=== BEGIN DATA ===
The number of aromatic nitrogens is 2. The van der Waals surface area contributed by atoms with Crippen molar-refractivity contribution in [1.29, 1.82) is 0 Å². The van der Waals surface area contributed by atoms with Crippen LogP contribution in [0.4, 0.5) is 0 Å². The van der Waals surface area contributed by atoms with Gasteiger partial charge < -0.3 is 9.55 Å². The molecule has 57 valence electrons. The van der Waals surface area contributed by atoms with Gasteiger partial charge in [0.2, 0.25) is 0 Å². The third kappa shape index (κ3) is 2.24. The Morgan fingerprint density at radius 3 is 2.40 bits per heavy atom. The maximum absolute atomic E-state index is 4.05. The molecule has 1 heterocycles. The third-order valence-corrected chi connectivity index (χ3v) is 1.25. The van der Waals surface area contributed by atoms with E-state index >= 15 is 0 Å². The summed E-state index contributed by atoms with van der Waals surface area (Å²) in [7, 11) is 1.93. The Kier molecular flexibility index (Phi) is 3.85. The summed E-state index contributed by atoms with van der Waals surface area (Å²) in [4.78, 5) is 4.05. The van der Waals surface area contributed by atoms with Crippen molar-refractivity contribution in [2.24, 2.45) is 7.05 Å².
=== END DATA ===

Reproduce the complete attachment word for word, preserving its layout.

The number of aromatic nitrogens is 2. The van der Waals surface area contributed by atoms with Crippen molar-refractivity contribution in [1.29, 1.82) is 0 Å². The van der Waals surface area contributed by atoms with Crippen LogP contribution in [0.4, 0.5) is 0 Å². The van der Waals surface area contributed by atoms with Gasteiger partial charge < -0.3 is 9.55 Å². The molecule has 57 valence electrons. The van der Waals surface area contributed by atoms with Gasteiger partial charge in [0.2, 0.25) is 0 Å². The third kappa shape index (κ3) is 2.24. The Morgan fingerprint density at radius 3 is 2.40 bits per heavy atom. The maximum absolute atomic E-state index is 4.05. The molecule has 1 heterocycles. The third-order valence-corrected chi connectivity index (χ3v) is 1.25. The van der Waals surface area contributed by atoms with E-state index >= 15 is 0 Å². The summed E-state index contributed by atoms with van der Waals surface area (Å²) in [7, 11) is 1.93. The Kier molecular flexibility index (Phi) is 3.85. The summed E-state index contributed by atoms with van der Waals surface area (Å²) in [4.78, 5) is 4.05. The van der Waals surface area contributed by atoms with Crippen molar-refractivity contribution in [2.24, 2.45) is 7.05 Å².